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Thursday, November 11, 2004


They Should Just Play Monopoly To Settle This
From the Irish Examiner:


Tycoon Donald Trump has poked fun at fellow billionaire Richard Branson after his new reality show The Rebel Billionaire was a flop on its opening night.

Branson's television contest to find someone to run his Virgin empire has been touted as a rival to Trump's The Apprentice, but the New Yorker is laughing at the claims.

Speaking to TV news show Extra!, Trump boasts: "Branson's ratings were terrible, down the tubes...The Apprentice is the hottest show there is. Richard Branson, your ratings speak very loudly, and you just got fired!"...



A Boston Globe reviewer trashes the whole genre (although it should be noted that Boston Globe employees are probably really grumpy right now):


Take these shows and shove them
By Matthew Gilbert, Globe Staff | November 9, 2004

First of all, let me point out that I love my job. (And my boss.) Second of all, let me point out that I hate the Rev. Al Sharpton's dopey "I Hate My Job." The similarly themed "The Rebel Billionaire: Branson's Quest for the Best" doesn't inspire much more affection. Despite the mellow stylings of Virgin tycoon Richard Branson, whose windblown man-of-adventure hair is the yin to Donald Trump's yang, "Rebel" is without a cause to exist.

Tonight, these two new series join the growing genre of go-go reality TV, which asks attractive young people to do stupid things to improve their careers and become Tom Wolfe-ian "masters of the universe," or at least happy from 9 to 5. Trump's "The Apprentice," now in its second season, is the great-granddaddy of these shows, having bred a gaggle of clones in the blink of a TV programmer's eye....

"The Rebel Billionaire"...self-consciously sets itself up to be the anti-"Apprentice." Early on, as the 16 contestants wait to meet Branson, a Trump impersonator emerges from a limousine with something akin to a broom on his head. But it's a reality ruse! Branson himself then gets out of a humble cab, a symbolic statement that he's not from the same cold and pretentious business world as the Donald. He paints himself as a sensitive and experiential boss, one who wants to look his players in the eye and give them a sincere pep talk before kicking them out of the game and stomping on their dreams in front of millions.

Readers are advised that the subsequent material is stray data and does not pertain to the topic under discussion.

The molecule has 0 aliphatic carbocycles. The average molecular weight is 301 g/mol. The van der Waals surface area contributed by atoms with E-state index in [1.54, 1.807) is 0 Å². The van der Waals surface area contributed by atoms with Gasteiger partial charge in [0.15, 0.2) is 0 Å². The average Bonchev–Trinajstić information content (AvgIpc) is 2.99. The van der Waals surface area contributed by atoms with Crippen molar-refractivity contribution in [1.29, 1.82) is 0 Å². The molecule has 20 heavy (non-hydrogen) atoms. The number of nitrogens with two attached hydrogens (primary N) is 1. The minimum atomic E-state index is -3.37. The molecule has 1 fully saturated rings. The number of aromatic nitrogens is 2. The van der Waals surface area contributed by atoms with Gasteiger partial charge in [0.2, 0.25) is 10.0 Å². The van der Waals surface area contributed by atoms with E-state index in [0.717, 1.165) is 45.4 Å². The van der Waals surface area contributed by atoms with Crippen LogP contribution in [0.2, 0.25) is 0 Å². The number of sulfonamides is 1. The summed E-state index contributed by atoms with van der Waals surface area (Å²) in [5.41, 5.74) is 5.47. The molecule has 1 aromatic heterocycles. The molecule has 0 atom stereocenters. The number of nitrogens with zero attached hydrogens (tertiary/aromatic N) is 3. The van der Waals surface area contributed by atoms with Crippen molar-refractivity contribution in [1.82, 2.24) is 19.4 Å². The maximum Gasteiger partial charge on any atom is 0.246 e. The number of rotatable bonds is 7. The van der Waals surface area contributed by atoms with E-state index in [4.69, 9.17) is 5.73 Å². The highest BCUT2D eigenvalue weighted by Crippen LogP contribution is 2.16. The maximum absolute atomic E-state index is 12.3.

Of course, Branson has to be something of a Trumpian egomaniac. To create a show about your own massive success and surround yourself with a group of hungry and smarmy courtiers is certainly not modest. On "Rebel Billioniaire," it's meet the new-age boss, same as the old boss. Rich man Mark Cuban of ABC's "The Benefactor" faced the same contradiction, promoting his just-folks nature while playing a ruthless god with "ordinary people."

Tonight, Branson takes half his players 10,000 feet high in a hot-air balloon, then has them cross to another balloon on a plank. Somehow, their success at this "Fear Factor"-like stunt is meant to reveal their qualifications to run Branson's Virgin empire, supposedly the show's big prize. At least on "The Apprentice," Trump judges its contestants on business-related exercises....

Sharpton isn't exactly a role model on "I Hate My Job"....On the show, which premieres on Spike at 9 p.m., Sharpton coaches eight men who are competing to win career makeovers. Frank shovels manure but wants to be a male model, Jim is a lawyer who wants to be a comedian, Chuck is a handyman who wants to be a hockey coach, and so on. Will Sharpton be able to liberate them from their workaday misery? They're such a bunch of dolts, it's hard to root for them.


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